Answered By: Dan Reboussin Last Updated: Oct 29, 2014 Views: 69
Librarians aren't experts in producing
citations (we work with the full range of styles our users bring to us, so it's hard to specialize). Copy editors for journals and other scholarly publishers are the
experts for their own house styles (at UF, staff at the Graduate School
Editorial Office are charged with maintaining citation standards for theses, dissertations, and ETDs). Librarians are heavy consumers of citations because
we use them to locate the scholarly sources that our users need.
Notice the "cite this" green pencil icon for all full records in the Library Catalog (it doesn't appear in the results list, but you may select the item title to see it in the full record). Clicking the icon will provide you with examples of the item cited in five major styles. More detailed information is available in the official style guides themselves, which are linked on the resulting page.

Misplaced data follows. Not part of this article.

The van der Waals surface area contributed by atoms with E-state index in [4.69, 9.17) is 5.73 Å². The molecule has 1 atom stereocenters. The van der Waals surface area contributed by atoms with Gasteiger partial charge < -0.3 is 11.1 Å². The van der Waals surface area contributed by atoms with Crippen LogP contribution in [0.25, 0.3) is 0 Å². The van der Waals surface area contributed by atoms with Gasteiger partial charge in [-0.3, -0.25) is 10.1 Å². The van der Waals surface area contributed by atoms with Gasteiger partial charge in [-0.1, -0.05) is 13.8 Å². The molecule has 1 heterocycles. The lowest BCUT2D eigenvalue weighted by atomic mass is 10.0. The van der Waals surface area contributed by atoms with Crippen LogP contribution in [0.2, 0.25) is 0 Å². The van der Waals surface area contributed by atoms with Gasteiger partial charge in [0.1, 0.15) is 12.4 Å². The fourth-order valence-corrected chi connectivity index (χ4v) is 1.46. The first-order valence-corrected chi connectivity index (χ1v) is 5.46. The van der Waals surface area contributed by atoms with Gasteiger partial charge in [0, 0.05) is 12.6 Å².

For further assistance, the Purdue University Online Writing Lab has several good guides available, including APA and MLA. Other similar guides can be found with a web search for the style most common for your discipline. In Anthropology, the scholarly association makes its AAA Style Guide available as a free pdf online.
By the way, JAbbr is one tool we use for the related problem of deciphering journal title abbreviations: http://amp.uflib.ufl.edu/jabbr/ (which is more often a problem with older European journals as well as some scientific journals and their prescribed citation styles).